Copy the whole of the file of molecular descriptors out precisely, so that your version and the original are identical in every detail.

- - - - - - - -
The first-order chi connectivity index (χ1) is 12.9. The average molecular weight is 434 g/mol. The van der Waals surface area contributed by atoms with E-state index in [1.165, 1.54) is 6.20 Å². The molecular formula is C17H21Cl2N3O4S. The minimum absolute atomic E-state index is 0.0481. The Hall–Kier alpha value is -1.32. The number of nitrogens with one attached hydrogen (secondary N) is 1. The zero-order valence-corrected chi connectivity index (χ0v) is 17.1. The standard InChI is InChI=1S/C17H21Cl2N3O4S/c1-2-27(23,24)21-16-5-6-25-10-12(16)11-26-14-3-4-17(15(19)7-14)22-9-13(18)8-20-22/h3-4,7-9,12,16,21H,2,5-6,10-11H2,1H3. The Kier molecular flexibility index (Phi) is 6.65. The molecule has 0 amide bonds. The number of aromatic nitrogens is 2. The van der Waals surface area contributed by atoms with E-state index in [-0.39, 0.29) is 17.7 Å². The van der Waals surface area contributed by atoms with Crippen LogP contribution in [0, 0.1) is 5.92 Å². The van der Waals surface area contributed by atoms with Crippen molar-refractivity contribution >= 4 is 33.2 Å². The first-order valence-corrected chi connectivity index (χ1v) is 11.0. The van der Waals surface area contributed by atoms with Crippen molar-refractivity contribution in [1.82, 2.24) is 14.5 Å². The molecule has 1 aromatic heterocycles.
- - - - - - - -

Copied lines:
The first-order chi connectivity index (χ1) is 12.9. The average molecular weight is 434 g/mol. The van der Waals surface area contributed by atoms with E-state index in [1.165, 1.54) is 6.20 Å². The molecular formula is C17H21Cl2N3O4S. The minimum absolute atomic E-state index is 0.0481. The Hall–Kier alpha value is -1.32. The number of nitrogens with one attached hydrogen (secondary N) is 1. The zero-order valence-corrected chi connectivity index (χ0v) is 17.1. The standard InChI is InChI=1S/C17H21Cl2N3O4S/c1-2-27(23,24)21-16-5-6-25-10-12(16)11-26-14-3-4-17(15(19)7-14)22-9-13(18)8-20-22/h3-4,7-9,12,16,21H,2,5-6,10-11H2,1H3. The Kier molecular flexibility index (Phi) is 6.65. The molecule has 0 amide bonds. The number of aromatic nitrogens is 2. The van der Waals surface area contributed by atoms with E-state index in [-0.39, 0.29) is 17.7 Å². The van der Waals surface area contributed by atoms with Crippen LogP contribution in [0, 0.1) is 5.92 Å². The van der Waals surface area contributed by atoms with Crippen molar-refractivity contribution >= 4 is 33.2 Å². The first-order valence-corrected chi connectivity index (χ1v) is 11.0. The van der Waals surface area contributed by atoms with Crippen molar-refractivity contribution in [1.82, 2.24) is 14.5 Å². The molecule has 1 aromatic heterocycles.